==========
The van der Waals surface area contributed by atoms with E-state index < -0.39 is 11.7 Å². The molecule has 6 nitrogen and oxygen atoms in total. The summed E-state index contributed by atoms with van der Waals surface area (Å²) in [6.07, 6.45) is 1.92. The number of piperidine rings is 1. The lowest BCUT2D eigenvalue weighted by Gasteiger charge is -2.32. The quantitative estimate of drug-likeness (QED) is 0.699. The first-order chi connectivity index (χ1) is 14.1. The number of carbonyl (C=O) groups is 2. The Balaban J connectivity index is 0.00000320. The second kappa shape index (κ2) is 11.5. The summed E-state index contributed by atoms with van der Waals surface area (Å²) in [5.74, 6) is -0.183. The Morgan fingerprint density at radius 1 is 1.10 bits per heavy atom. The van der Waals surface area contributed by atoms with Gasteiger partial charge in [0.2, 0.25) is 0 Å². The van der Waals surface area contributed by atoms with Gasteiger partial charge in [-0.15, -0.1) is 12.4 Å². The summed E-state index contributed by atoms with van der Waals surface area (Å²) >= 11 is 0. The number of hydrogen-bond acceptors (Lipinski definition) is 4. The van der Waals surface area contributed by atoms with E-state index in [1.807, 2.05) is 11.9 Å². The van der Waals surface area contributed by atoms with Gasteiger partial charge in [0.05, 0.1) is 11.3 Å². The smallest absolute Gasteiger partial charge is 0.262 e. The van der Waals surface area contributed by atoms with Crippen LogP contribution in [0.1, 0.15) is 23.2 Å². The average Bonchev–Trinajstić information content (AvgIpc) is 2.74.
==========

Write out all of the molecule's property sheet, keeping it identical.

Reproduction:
The van der Waals surface area contributed by atoms with E-state index < -0.39 is 11.7 Å². The molecule has 6 nitrogen and oxygen atoms in total. The summed E-state index contributed by atoms with van der Waals surface area (Å²) in [6.07, 6.45) is 1.92. The number of piperidine rings is 1. The lowest BCUT2D eigenvalue weighted by Gasteiger charge is -2.32. The quantitative estimate of drug-likeness (QED) is 0.699. The first-order chi connectivity index (χ1) is 14.1. The number of carbonyl (C=O) groups is 2. The Balaban J connectivity index is 0.00000320. The second kappa shape index (κ2) is 11.5. The summed E-state index contributed by atoms with van der Waals surface area (Å²) in [5.74, 6) is -0.183. The Morgan fingerprint density at radius 1 is 1.10 bits per heavy atom. The van der Waals surface area contributed by atoms with Gasteiger partial charge in [0.2, 0.25) is 0 Å². The van der Waals surface area contributed by atoms with Gasteiger partial charge in [-0.15, -0.1) is 12.4 Å². The summed E-state index contributed by atoms with van der Waals surface area (Å²) >= 11 is 0. The number of hydrogen-bond acceptors (Lipinski definition) is 4. The van der Waals surface area contributed by atoms with E-state index in [1.807, 2.05) is 11.9 Å². The van der Waals surface area contributed by atoms with Gasteiger partial charge in [0.05, 0.1) is 11.3 Å². The smallest absolute Gasteiger partial charge is 0.262 e. The van der Waals surface area contributed by atoms with Crippen LogP contribution in [0.1, 0.15) is 23.2 Å². The average Bonchev–Trinajstić information content (AvgIpc) is 2.74.